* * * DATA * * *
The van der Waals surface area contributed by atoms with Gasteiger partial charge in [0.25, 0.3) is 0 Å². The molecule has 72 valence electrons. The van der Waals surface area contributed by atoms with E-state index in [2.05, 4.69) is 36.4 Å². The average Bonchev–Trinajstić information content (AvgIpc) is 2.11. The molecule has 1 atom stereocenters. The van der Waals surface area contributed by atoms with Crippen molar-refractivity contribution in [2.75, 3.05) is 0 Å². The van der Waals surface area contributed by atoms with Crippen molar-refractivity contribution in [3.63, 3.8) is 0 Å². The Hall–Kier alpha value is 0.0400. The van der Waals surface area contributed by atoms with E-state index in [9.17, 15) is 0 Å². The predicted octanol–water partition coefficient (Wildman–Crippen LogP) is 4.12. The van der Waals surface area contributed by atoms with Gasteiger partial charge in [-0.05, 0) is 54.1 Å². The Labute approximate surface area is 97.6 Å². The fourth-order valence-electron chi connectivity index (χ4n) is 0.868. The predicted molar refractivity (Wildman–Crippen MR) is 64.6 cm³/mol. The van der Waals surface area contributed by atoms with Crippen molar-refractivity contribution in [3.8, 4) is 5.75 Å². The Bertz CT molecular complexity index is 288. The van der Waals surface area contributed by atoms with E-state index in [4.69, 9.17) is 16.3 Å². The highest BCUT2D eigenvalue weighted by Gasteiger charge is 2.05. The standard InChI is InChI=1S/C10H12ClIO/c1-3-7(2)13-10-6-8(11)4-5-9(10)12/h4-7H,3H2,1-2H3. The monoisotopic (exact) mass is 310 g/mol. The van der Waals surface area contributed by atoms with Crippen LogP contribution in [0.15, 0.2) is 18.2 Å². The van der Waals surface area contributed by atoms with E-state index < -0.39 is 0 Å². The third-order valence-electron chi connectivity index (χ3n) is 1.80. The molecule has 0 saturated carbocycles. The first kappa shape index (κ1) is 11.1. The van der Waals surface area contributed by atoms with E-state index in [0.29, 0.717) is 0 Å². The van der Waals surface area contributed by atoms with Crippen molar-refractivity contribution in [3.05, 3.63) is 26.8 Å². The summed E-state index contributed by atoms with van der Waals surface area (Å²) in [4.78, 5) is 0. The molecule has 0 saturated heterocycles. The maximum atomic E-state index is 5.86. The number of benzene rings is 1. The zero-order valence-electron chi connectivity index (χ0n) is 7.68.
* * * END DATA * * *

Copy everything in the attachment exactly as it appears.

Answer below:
The van der Waals surface area contributed by atoms with Gasteiger partial charge in [0.25, 0.3) is 0 Å². The molecule has 72 valence electrons. The van der Waals surface area contributed by atoms with E-state index in [2.05, 4.69) is 36.4 Å². The average Bonchev–Trinajstić information content (AvgIpc) is 2.11. The molecule has 1 atom stereocenters. The van der Waals surface area contributed by atoms with Crippen molar-refractivity contribution in [2.75, 3.05) is 0 Å². The van der Waals surface area contributed by atoms with Crippen molar-refractivity contribution in [3.63, 3.8) is 0 Å². The Hall–Kier alpha value is 0.0400. The van der Waals surface area contributed by atoms with E-state index in [9.17, 15) is 0 Å². The predicted octanol–water partition coefficient (Wildman–Crippen LogP) is 4.12. The van der Waals surface area contributed by atoms with Gasteiger partial charge in [-0.05, 0) is 54.1 Å². The Labute approximate surface area is 97.6 Å². The fourth-order valence-electron chi connectivity index (χ4n) is 0.868. The predicted molar refractivity (Wildman–Crippen MR) is 64.6 cm³/mol. The van der Waals surface area contributed by atoms with Crippen molar-refractivity contribution in [3.8, 4) is 5.75 Å². The Bertz CT molecular complexity index is 288. The van der Waals surface area contributed by atoms with E-state index in [4.69, 9.17) is 16.3 Å². The highest BCUT2D eigenvalue weighted by Gasteiger charge is 2.05. The standard InChI is InChI=1S/C10H12ClIO/c1-3-7(2)13-10-6-8(11)4-5-9(10)12/h4-7H,3H2,1-2H3. The monoisotopic (exact) mass is 310 g/mol. The van der Waals surface area contributed by atoms with Crippen LogP contribution in [0.15, 0.2) is 18.2 Å². The van der Waals surface area contributed by atoms with E-state index < -0.39 is 0 Å². The third-order valence-electron chi connectivity index (χ3n) is 1.80. The molecule has 0 saturated carbocycles. The first kappa shape index (κ1) is 11.1. The van der Waals surface area contributed by atoms with E-state index in [0.29, 0.717) is 0 Å². The van der Waals surface area contributed by atoms with Crippen molar-refractivity contribution in [3.05, 3.63) is 26.8 Å². The summed E-state index contributed by atoms with van der Waals surface area (Å²) in [4.78, 5) is 0. The molecule has 0 saturated heterocycles. The maximum atomic E-state index is 5.86. The number of benzene rings is 1. The zero-order valence-electron chi connectivity index (χ0n) is 7.68.